How might a verbose Victorian Parliamentary Report provide a source of radical rural Scottish history? Andy Drummond explores the unlikely story of the 1884 Napier Report.
At the end of another extraordinary year, History Workshop editors choose their favourite radical reads of 2021.
Despite emancipationist rhetoric, asylum abolition was a cost-cutting exercise that has left us with a coercive and carceral system of care. Barbara Taylor on the new edition of Peter Barham’s ‘Closing the Asylum’.
History Workshop editors select their end-of-year radical reads for 2020.
A new book on Kate Millett’s 1979 trip to Iran raises questions about voices unheard or marginalized in the writing of history. Rosa Campbell and Taushif Kara explore.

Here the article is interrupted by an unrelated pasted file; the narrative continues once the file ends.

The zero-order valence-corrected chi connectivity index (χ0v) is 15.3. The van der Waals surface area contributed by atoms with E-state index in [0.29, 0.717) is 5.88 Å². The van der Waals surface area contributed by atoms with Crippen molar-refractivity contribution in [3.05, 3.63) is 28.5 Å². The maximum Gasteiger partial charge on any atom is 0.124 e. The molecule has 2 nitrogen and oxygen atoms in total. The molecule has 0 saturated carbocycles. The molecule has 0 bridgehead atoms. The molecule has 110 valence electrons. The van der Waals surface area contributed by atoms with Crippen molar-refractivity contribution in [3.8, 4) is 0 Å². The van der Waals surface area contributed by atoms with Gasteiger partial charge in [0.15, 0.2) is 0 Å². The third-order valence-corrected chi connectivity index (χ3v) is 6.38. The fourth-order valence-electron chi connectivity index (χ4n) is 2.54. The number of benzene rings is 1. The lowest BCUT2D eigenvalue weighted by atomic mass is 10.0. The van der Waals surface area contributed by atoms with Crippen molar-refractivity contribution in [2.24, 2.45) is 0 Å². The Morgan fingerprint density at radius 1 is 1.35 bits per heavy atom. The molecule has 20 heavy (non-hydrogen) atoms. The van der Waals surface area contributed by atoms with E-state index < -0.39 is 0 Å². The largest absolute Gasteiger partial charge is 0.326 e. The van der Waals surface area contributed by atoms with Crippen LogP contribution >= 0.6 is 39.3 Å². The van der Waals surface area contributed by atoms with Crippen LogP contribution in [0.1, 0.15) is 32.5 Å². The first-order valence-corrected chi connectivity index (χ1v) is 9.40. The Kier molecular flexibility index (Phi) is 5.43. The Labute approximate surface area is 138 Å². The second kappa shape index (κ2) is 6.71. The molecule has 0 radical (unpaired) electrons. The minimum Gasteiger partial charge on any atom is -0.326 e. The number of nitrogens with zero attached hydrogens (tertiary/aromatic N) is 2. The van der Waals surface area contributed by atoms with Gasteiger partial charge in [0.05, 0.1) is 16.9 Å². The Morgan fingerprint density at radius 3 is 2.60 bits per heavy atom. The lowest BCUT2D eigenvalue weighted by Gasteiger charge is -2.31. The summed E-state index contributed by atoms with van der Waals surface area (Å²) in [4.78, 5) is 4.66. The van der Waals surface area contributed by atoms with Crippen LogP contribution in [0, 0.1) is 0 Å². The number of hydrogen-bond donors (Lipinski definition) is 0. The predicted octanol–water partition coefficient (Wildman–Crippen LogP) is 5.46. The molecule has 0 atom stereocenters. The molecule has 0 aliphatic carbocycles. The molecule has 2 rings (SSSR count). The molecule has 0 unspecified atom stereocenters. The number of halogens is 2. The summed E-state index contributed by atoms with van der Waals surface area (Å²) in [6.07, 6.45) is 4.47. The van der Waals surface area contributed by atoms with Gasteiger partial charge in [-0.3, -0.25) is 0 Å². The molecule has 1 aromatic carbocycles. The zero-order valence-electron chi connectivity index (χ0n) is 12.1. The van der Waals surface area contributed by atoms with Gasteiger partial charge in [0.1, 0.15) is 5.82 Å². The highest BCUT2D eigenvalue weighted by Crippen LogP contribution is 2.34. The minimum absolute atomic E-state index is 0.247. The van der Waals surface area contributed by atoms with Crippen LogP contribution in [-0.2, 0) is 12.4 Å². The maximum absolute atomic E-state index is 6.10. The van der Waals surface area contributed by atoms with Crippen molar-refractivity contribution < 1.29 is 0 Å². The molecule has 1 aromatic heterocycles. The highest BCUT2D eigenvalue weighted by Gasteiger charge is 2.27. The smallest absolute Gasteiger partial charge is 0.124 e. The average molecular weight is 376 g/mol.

History Workshop’s crowd-sourced Strike Syllabus offers texts to inspire and galvanise, to stir righteous anger or provide necessary solace.
For many of us in the UK, the recent election has turned this festive season into a bleak midwinter. What better time, then, to curl up with a good book: not to escape, but to explore new paths of resistance? Members of the History Workshop collective here recommend their recent favourite radical reads, from newly-published history to young adult fiction, with content that consoles, galvanises, inspires. Give us bread, but give us roses.